Without arms to fight the Castro dictatorship and without outside help the opposition was powerless to do anything against the regime and it would have been a bloodbath if they had revolted. This is the main reason that led to the mass exodus from Cuba in the sixties.
    Now a days the Castro brothers no longer have the majority support they once had and if push come to shove and the people revolt against the regime I suspect that only a few sectors of the military would suppress the people.
    There is a very good chance that the rank and file soldiers would not massacre it’s own population. This wasn’t the case in the early years.
    The only ones defending that regime now are the ones on the top and those who have blood in their hands because they’re the ones who have the most to lose.
    There still might be some reason for hope that the Cuban youth that are totally disenchanted with the regime might lead an uprising that may result in the regime’s downfall.
    We’ll see how this scenario unfolds after the death of Fidel Castro is announced. That’s when the show really begins.

  6. I appreciated your explanations. Those who have never lived under a Communist regime don’t really know what is going on, which is one reason I wrote
    “I don’t know what I would have done.”
    While I was a leftist as a college student in the 60’s and 70’s,one factor that changed me was remembering all the people in my northeast hometown of 2,000 inhabitants who had fled Communist regimes in Europe, and China. It wasn’t that I had heard a lot of their stories- most didn’t want to talk about it. Their being over here that was testimony- as was their reluctance to talk about it much.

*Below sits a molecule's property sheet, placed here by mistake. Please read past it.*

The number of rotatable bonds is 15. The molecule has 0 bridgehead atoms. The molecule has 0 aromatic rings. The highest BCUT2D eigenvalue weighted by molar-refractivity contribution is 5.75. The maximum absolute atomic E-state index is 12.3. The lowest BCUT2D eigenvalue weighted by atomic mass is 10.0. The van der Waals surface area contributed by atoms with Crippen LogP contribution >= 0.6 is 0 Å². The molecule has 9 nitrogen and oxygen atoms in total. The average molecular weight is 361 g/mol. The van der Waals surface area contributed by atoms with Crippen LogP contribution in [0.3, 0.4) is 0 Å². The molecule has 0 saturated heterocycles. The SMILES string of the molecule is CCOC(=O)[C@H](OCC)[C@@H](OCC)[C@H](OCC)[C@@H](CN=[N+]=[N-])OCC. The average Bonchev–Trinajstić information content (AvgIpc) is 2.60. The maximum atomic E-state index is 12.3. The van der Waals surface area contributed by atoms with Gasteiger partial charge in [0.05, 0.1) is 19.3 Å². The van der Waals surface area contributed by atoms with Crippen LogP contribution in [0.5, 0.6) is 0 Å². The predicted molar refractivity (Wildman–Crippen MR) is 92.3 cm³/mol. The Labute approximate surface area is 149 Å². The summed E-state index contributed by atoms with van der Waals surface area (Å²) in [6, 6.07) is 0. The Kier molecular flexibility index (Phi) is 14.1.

7. GringoTex,
    I admire the fact that you opened your heart and took the time to listen to the painful experiences of all those people from China and the Iron Curtain countries and comprehended their sufferings under Communism.
    Sometimes is very difficult for Americans that have always lived in freedom and democracy to comprehend what is like to live in a communist society and the suffering you must endure.
    Believe me that is the main struggle we Cuban-Americans have endured in America all these years because the MSM and the Hollywood idiots have always portrayed Fidel Castro in a very positive light while ignoring the reality of his regime that is explained in web sites like Babalu.

  8. I’m just a Scotch-Irish redneck from Tobacco Road (in L.A. now), don’t know any Cuban Americans personally outside of hanging out in here and have been south of the Georgia border only once, and then only to Orlando.

    Yet I knew from grade school (early 1970’s) that Communism was bad, bad news. All you had to know at that age to figure that out was that blue jeans — BLUE JEANS, for God’s sake — had to be smuggled into the USSR. Or that they wouldn’t let you go to church or say whatever you wanted to say about the government.

    Or, more to the point on this blog, that Fidel was willing to let Cuba be the 50-yard line in a nuclear war in ’62. Not that he could have said no to Kruschev anyway, but that’s part of the point — he was just an extension of Kruschev.

    It troubles me to no end that the average man or woman has to “feel” or experience something to get it. Holy, crap — do we really have to have an Oprah experience to understand that 2+2=4?

    Let’s see, Country X. They won’t let you own your own business, they won’t let you live where you want to live, or let you criticize the government, or send your kid to the school of your choice (increasingly a problem here), or work the kind of job you want job you want to work, or listen to whatever music you want, or even leave the country. Even if you walk their version of straight and narrow perfectly, you could get thrown in prison or executed via false accusations from some party hack who decides he doesn’t like your face. Not only that, but when you ask Western admirers of this regime about these things, they clear their throats and change the subject to “they have free medical care”.

    But WAIT a minute!! The feelings of hipness I get from looking at that cool Che T-shirt my cool dorm mates or my favorite musicians or movie stars are wearing just totally outweighs all that! Cuba is COOOOL!

    This follow-your-heart relativism of our postmodern culture is just freakin’ KILLING us…